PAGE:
The English watch house Bremont is the result of not one, but two airplane crashes. This is the unlikely story of the brothers English, their watches, and their abiding fascination with everything to do with aviation.
It is March 1995. A Harvard, an aircraft dating back to the Second World War, is flying in the sky above the English county of Essex. On board are 49-yearold amateur pilot Euan English and his son and co-pilot Nick, who is 23 at the time. The aircraft develops engine trouble and crashes in a field; Euan is killed and an almost moribund Nick is pulled out of the wreckage and saved by a 13-year-old boy. Nick has 30 broken bones and has no memory of the fatal crash, but he survives.
Nick and his brother Giles are orphans and adrift. The death of their father Euan is the real start of the Bremont watch brand, because both surviving sons quit their well-paid jobs in the city of London and make the daring decision to honour their father by creating their own watch brand, because as well as being an obsessive pilot Euan was also a passionate watch lover. Great Britain has a rich history when it comes to timepieces, but little remains of that today. Starting a British watch house is a combination of daring and naivety. The latter in particular quickly becomes clear in a world that is dominated by rock-solid Swiss brands.
Farmer Antoine Bremont
The brothers start drawing up designs, prototypes are created and they can’t believe their eyes at the immense BaselWorld watch fair. The initial models are rugged time instruments intended to appeal to men – no, guys – who drive their triumph motorbikes wearing Belstaff coats. The English brothers don’t want to compete with the established, traditional names; they want to offer an alternative to men who dare to be different. The dial doesn’t display the name English; the brand name is Bremont. Ironically, this name is the result of yet another airplane crash. Despite their father’s fatal accident the brothers are unable to give up flying vintage planes. The fact that this is not without its risks is once again demonstrated when the brothers crashland their old German biplane in a French farmer’s field during a heavy storm. The farmer observes the emergency landing and offers the men a bed for the night and a barn for the aircraft. The name of their saviour is Antoine Bremont, which the brothers feel is a great name for a watch brand.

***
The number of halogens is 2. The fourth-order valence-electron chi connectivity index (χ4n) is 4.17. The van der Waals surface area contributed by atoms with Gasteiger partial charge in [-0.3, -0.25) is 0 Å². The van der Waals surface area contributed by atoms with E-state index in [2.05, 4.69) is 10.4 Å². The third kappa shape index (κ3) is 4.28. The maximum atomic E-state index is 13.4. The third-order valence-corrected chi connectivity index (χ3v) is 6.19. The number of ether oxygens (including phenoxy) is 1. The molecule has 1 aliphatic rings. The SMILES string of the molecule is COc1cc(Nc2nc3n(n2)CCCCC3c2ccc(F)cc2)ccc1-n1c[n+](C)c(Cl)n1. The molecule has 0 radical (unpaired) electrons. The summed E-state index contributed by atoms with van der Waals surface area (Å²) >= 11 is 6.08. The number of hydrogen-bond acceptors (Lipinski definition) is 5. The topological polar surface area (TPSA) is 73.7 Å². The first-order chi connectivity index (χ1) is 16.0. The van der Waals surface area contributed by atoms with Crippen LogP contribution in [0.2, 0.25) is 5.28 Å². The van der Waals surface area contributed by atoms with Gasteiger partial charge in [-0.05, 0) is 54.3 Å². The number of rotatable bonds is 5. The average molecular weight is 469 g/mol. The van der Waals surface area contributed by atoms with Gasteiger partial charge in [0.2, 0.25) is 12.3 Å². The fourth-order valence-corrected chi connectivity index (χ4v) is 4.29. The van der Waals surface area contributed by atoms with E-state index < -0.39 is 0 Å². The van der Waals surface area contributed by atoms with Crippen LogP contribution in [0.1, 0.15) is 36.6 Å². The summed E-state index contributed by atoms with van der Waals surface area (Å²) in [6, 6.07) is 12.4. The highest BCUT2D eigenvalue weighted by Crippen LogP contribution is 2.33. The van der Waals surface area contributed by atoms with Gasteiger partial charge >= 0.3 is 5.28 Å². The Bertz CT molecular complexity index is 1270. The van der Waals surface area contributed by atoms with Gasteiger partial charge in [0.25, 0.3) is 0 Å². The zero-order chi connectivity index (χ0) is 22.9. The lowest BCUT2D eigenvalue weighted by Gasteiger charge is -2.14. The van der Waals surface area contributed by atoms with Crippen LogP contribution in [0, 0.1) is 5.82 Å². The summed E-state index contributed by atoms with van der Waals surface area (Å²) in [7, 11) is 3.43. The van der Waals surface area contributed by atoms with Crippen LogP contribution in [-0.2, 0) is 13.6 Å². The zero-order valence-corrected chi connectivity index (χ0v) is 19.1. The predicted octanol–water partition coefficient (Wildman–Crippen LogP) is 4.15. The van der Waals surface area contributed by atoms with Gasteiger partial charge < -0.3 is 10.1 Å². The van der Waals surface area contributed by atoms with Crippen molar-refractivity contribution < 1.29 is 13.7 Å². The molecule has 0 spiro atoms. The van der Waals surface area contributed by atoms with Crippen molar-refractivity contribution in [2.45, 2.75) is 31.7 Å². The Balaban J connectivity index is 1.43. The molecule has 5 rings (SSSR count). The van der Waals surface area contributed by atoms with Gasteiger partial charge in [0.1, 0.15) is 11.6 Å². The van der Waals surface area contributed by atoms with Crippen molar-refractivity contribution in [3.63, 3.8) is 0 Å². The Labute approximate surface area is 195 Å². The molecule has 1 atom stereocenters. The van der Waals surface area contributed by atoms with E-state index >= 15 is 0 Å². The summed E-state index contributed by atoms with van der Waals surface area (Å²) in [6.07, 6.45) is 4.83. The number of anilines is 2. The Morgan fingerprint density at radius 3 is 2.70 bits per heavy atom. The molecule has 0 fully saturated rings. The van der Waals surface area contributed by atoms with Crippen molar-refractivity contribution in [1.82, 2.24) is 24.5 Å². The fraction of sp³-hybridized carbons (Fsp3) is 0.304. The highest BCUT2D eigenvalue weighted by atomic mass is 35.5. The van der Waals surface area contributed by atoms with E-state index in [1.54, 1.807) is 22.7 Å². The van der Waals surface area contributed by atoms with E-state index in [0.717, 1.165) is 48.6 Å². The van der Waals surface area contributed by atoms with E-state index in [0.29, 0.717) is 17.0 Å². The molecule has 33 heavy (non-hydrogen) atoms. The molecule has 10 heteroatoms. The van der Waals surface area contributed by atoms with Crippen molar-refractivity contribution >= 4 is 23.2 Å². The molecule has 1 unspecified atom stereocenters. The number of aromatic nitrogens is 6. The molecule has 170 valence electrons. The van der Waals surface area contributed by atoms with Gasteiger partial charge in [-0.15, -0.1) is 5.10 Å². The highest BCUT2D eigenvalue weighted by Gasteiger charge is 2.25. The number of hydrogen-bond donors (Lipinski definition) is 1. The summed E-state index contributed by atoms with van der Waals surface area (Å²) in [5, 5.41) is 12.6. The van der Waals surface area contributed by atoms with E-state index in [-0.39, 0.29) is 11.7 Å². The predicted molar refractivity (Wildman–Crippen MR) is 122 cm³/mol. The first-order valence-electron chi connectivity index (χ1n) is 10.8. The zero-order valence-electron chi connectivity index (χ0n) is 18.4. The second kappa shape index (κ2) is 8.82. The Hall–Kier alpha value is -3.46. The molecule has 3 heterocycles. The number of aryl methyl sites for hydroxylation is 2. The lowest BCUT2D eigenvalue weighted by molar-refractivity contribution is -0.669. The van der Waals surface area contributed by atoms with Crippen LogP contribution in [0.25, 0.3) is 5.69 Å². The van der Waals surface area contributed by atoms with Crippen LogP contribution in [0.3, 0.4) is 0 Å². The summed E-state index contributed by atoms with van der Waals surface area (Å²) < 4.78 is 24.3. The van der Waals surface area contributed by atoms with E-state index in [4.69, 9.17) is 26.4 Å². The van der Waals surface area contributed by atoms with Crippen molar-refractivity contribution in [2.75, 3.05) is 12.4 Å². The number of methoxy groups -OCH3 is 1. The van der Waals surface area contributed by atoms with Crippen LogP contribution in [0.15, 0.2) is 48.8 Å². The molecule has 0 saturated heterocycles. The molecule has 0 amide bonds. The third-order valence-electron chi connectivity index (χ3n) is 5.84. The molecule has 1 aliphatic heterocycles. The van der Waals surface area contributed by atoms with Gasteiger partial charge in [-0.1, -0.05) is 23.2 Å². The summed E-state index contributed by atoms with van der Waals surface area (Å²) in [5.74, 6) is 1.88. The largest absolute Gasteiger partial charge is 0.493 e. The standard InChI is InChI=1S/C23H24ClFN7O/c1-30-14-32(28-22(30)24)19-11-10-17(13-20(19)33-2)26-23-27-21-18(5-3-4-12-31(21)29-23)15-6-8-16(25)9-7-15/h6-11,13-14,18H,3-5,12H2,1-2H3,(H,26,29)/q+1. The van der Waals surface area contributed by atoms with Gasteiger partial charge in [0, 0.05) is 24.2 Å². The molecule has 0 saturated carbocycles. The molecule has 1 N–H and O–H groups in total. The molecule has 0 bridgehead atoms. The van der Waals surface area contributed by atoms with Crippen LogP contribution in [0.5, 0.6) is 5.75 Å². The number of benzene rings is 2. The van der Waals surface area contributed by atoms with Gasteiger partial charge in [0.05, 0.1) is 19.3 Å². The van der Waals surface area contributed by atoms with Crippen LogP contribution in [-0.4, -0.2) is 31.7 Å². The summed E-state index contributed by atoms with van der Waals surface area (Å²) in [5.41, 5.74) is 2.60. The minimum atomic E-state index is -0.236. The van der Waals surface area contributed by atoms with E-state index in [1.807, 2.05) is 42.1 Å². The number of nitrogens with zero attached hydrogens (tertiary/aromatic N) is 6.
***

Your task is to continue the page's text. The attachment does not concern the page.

Bremont’s determination to be different quickly becomes obvious. For example, among other things the brothers sign an agreement with Martin-Baker, the British manufacturer of ejector seats. The Bremont watches spend three days being shaken around in the Martin-Baker lab, the equivalent of 40 years of wear on the wrist. The collaboration results in a Martin-Baker watch and is followed by watches that originate from collaborations with Boeing and Jaguar and are even built with components from a P-51 Mustang fighter plane from World War II. This was Giles’ idea, the ‘geeky’ brother, and it gives Bremont even more stories. The functional and robust exteriors of the various watches not only tell the story of rugged men, they also house highly accurate chronometer movements. It adds extra depth and lasting value to the bizarre and at the same time inspiring history of Bremont. A story that is by no means finished.